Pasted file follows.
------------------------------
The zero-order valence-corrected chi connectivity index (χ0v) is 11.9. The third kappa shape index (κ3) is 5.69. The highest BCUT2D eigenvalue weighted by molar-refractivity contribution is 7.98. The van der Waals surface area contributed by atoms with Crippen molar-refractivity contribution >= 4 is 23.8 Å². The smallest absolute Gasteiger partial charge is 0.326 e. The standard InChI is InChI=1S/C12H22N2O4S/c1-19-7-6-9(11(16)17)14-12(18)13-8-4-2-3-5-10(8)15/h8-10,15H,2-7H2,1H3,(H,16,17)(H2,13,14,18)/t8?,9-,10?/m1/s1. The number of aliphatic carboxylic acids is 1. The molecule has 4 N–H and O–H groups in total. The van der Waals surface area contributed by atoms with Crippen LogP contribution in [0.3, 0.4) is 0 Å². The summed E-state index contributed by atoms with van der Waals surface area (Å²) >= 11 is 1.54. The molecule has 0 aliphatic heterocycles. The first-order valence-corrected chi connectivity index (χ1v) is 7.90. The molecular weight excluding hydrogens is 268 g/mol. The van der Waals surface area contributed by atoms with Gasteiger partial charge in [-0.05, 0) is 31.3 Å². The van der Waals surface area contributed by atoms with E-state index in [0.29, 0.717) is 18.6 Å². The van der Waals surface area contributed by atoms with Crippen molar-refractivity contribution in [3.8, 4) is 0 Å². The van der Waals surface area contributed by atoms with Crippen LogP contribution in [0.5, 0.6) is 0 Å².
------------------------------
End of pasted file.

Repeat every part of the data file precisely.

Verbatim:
The zero-order valence-corrected chi connectivity index (χ0v) is 11.9. The third kappa shape index (κ3) is 5.69. The highest BCUT2D eigenvalue weighted by molar-refractivity contribution is 7.98. The van der Waals surface area contributed by atoms with Crippen molar-refractivity contribution >= 4 is 23.8 Å². The smallest absolute Gasteiger partial charge is 0.326 e. The standard InChI is InChI=1S/C12H22N2O4S/c1-19-7-6-9(11(16)17)14-12(18)13-8-4-2-3-5-10(8)15/h8-10,15H,2-7H2,1H3,(H,16,17)(H2,13,14,18)/t8?,9-,10?/m1/s1. The number of aliphatic carboxylic acids is 1. The molecule has 4 N–H and O–H groups in total. The van der Waals surface area contributed by atoms with Crippen LogP contribution in [0.3, 0.4) is 0 Å². The summed E-state index contributed by atoms with van der Waals surface area (Å²) >= 11 is 1.54. The molecule has 0 aliphatic heterocycles. The first-order valence-corrected chi connectivity index (χ1v) is 7.90. The molecular weight excluding hydrogens is 268 g/mol. The van der Waals surface area contributed by atoms with Gasteiger partial charge in [-0.05, 0) is 31.3 Å². The van der Waals surface area contributed by atoms with E-state index in [0.29, 0.717) is 18.6 Å². The van der Waals surface area contributed by atoms with Crippen molar-refractivity contribution in [3.8, 4) is 0 Å². The van der Waals surface area contributed by atoms with Crippen LogP contribution in [0.5, 0.6) is 0 Å².